Healthy adults with chronically high HbA1c levels performed worse in cognitive tests for memory and learning ability, researchers found. Scans showed the poor performance was likely due to brain damage caused by the high sugar levels.
Low-calorie diets and exercise could help prevent people with normal and high levels of blood glucose from developing memory problems in later life, researchers said.
Studies have shown that patients with type 2 diabetes have a greater chance of developing poorer mental function and dementia in later life. But the risks to healthy, non-diabetic adults were unclear.
Researchers in Germany gave learning and memory tests to 141 healthy middle-aged adults without diabetes, and measured levels of HbA1c, fasting glucose and insulin. The tests measured delayed recall, learning ability and memory consolidation.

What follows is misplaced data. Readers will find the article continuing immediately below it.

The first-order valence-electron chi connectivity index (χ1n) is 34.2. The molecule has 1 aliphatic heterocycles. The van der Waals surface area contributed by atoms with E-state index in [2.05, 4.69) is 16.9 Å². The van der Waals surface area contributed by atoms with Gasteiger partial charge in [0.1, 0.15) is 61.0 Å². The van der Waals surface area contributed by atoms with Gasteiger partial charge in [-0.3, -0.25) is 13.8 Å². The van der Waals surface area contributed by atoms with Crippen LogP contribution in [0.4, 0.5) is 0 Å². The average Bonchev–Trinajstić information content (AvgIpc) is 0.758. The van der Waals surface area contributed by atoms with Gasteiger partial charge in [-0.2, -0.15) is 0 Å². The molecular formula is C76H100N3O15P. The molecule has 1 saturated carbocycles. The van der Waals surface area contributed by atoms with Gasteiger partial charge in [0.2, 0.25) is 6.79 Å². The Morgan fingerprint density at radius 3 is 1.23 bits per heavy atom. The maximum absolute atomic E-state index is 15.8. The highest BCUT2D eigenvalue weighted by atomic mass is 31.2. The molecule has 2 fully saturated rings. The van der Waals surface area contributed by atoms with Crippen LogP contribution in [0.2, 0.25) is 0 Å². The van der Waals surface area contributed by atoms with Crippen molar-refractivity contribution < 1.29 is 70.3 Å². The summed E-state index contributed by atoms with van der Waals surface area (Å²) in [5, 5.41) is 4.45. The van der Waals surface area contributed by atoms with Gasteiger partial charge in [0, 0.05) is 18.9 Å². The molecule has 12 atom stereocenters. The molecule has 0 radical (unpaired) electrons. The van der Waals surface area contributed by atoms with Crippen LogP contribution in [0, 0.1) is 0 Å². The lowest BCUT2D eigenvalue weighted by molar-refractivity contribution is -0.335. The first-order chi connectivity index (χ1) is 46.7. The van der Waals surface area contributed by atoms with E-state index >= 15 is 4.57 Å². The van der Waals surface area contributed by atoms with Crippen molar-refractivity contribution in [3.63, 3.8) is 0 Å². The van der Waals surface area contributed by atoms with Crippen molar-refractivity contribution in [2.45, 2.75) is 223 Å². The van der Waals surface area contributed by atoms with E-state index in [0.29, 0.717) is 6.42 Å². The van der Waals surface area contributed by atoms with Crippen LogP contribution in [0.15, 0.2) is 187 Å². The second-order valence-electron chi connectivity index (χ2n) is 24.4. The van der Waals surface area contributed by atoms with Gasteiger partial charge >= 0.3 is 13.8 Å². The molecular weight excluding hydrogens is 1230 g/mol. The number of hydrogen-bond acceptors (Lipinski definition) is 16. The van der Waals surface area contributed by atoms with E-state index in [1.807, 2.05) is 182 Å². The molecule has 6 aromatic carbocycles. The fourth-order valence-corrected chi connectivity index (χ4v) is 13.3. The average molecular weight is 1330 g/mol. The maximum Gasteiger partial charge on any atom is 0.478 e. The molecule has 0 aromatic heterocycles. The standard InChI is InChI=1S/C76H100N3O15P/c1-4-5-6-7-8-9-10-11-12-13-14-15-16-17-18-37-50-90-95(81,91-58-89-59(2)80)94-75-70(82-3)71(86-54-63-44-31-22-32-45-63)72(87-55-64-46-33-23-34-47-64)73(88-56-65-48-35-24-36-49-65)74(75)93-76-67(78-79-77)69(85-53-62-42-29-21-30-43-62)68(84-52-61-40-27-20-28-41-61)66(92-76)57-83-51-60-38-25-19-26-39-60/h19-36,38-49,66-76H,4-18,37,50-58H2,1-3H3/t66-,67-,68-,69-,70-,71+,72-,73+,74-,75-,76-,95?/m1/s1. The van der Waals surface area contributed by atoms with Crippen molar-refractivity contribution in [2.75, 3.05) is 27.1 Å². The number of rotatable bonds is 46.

The researchers also examined each participant's brain structure using imaging scans, including MRI.
They found that higher HbA1c and fasting glucose levels were linked to poorer memory performance and smaller volume of the hippocampus. In a test to recite a list of 15 words 30 minutes after hearing them, people with higher blood sugar levels recalled two fewer words for each 7mmol/L increase in HbA1c.
Further imaging revealed that the microstructure of the hippocampus was damaged following long and short-term spikes in levels of blood glucose.
Researchers suggested the damage may be caused by glucose-related increases in inflammation and blood coagulation, causing small strokes and loss of brain volume.
Study author Agnes Floel, of Charite University Medicine in Berlin, said: 'These results suggest that even for people within the normal range of blood sugar, lowering their blood sugar could be a promising strategy for preventing memory problems and cognitive decline as they age.'